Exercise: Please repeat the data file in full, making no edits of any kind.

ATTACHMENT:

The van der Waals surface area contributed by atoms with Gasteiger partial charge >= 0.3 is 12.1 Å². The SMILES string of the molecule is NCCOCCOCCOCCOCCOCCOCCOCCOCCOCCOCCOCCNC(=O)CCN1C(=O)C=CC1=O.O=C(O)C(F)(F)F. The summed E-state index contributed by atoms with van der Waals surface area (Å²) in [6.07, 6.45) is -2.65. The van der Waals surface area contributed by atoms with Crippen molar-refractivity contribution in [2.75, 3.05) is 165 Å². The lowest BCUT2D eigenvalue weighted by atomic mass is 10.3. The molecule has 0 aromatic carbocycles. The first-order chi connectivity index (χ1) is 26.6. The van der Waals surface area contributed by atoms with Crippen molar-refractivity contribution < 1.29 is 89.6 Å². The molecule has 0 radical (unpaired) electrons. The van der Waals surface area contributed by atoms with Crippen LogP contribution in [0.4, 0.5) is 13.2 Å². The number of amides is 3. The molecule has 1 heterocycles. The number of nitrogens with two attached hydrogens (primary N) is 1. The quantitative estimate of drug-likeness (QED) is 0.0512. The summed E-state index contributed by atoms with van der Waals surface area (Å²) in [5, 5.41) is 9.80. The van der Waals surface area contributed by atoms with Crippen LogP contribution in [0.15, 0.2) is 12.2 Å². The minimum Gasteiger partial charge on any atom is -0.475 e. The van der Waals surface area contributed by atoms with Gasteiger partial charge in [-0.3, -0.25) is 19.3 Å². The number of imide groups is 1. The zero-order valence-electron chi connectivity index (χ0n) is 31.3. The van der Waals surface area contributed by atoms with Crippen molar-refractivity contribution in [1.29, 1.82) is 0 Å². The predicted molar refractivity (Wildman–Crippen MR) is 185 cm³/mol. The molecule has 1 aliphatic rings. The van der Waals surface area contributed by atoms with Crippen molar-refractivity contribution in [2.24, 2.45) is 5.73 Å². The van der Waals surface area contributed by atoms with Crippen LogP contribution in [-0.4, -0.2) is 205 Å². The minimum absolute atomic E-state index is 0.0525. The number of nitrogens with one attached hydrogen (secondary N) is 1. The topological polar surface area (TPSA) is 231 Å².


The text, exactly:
The van der Waals surface area contributed by atoms with Gasteiger partial charge >= 0.3 is 12.1 Å². The SMILES string of the molecule is NCCOCCOCCOCCOCCOCCOCCOCCOCCOCCOCCOCCNC(=O)CCN1C(=O)C=CC1=O.O=C(O)C(F)(F)F. The summed E-state index contributed by atoms with van der Waals surface area (Å²) in [6.07, 6.45) is -2.65. The van der Waals surface area contributed by atoms with Crippen molar-refractivity contribution in [2.75, 3.05) is 165 Å². The lowest BCUT2D eigenvalue weighted by atomic mass is 10.3. The molecule has 0 aromatic carbocycles. The first-order chi connectivity index (χ1) is 26.6. The van der Waals surface area contributed by atoms with Crippen molar-refractivity contribution < 1.29 is 89.6 Å². The molecule has 0 radical (unpaired) electrons. The van der Waals surface area contributed by atoms with Crippen LogP contribution in [0.4, 0.5) is 13.2 Å². The number of amides is 3. The molecule has 1 heterocycles. The number of nitrogens with two attached hydrogens (primary N) is 1. The quantitative estimate of drug-likeness (QED) is 0.0512. The summed E-state index contributed by atoms with van der Waals surface area (Å²) in [5, 5.41) is 9.80. The van der Waals surface area contributed by atoms with Crippen LogP contribution in [0.15, 0.2) is 12.2 Å². The minimum Gasteiger partial charge on any atom is -0.475 e. The van der Waals surface area contributed by atoms with Gasteiger partial charge in [-0.3, -0.25) is 19.3 Å². The number of imide groups is 1. The zero-order valence-electron chi connectivity index (χ0n) is 31.3. The van der Waals surface area contributed by atoms with Crippen molar-refractivity contribution in [1.29, 1.82) is 0 Å². The predicted molar refractivity (Wildman–Crippen MR) is 185 cm³/mol. The molecule has 1 aliphatic rings. The van der Waals surface area contributed by atoms with Crippen molar-refractivity contribution in [2.24, 2.45) is 5.73 Å². The van der Waals surface area contributed by atoms with Crippen LogP contribution in [-0.4, -0.2) is 205 Å². The minimum absolute atomic E-state index is 0.0525. The number of nitrogens with one attached hydrogen (secondary N) is 1. The topological polar surface area (TPSA) is 231 Å².